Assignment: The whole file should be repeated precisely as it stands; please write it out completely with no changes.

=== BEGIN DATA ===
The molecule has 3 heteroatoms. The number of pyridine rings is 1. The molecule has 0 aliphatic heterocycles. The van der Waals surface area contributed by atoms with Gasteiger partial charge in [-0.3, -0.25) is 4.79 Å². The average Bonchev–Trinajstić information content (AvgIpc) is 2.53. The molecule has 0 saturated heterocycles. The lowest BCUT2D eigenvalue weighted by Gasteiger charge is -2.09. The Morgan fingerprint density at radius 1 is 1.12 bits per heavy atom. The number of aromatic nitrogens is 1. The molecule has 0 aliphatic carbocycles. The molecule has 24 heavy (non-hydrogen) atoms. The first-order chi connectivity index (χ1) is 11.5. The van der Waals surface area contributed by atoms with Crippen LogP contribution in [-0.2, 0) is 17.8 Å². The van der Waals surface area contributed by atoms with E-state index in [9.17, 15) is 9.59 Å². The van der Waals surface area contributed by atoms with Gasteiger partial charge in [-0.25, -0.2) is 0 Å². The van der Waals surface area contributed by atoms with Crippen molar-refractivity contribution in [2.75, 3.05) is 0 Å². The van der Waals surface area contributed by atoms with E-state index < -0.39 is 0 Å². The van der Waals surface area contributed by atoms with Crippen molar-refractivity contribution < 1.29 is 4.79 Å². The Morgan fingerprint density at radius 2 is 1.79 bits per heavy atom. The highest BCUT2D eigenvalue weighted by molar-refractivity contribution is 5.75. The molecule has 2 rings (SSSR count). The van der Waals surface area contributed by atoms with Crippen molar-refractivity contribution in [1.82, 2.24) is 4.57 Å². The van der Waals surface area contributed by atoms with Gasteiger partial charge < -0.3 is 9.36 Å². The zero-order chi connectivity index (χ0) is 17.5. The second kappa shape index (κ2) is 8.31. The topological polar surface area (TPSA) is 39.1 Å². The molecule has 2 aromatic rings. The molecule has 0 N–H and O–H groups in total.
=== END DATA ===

The molecule has 3 heteroatoms. The number of pyridine rings is 1. The molecule has 0 aliphatic heterocycles. The van der Waals surface area contributed by atoms with Gasteiger partial charge in [-0.3, -0.25) is 4.79 Å². The average Bonchev–Trinajstić information content (AvgIpc) is 2.53. The molecule has 0 saturated heterocycles. The lowest BCUT2D eigenvalue weighted by Gasteiger charge is -2.09. The Morgan fingerprint density at radius 1 is 1.12 bits per heavy atom. The number of aromatic nitrogens is 1. The molecule has 0 aliphatic carbocycles. The molecule has 24 heavy (non-hydrogen) atoms. The first-order chi connectivity index (χ1) is 11.5. The van der Waals surface area contributed by atoms with Crippen LogP contribution in [-0.2, 0) is 17.8 Å². The van der Waals surface area contributed by atoms with E-state index in [9.17, 15) is 9.59 Å². The van der Waals surface area contributed by atoms with Gasteiger partial charge in [-0.25, -0.2) is 0 Å². The van der Waals surface area contributed by atoms with Crippen molar-refractivity contribution in [2.75, 3.05) is 0 Å². The van der Waals surface area contributed by atoms with E-state index < -0.39 is 0 Å². The van der Waals surface area contributed by atoms with Crippen molar-refractivity contribution < 1.29 is 4.79 Å². The Morgan fingerprint density at radius 2 is 1.79 bits per heavy atom. The highest BCUT2D eigenvalue weighted by molar-refractivity contribution is 5.75. The molecule has 2 rings (SSSR count). The van der Waals surface area contributed by atoms with Crippen molar-refractivity contribution in [1.82, 2.24) is 4.57 Å². The van der Waals surface area contributed by atoms with Gasteiger partial charge < -0.3 is 9.36 Å². The zero-order chi connectivity index (χ0) is 17.5. The second kappa shape index (κ2) is 8.31. The topological polar surface area (TPSA) is 39.1 Å². The molecule has 2 aromatic rings. The molecule has 0 N–H and O–H groups in total.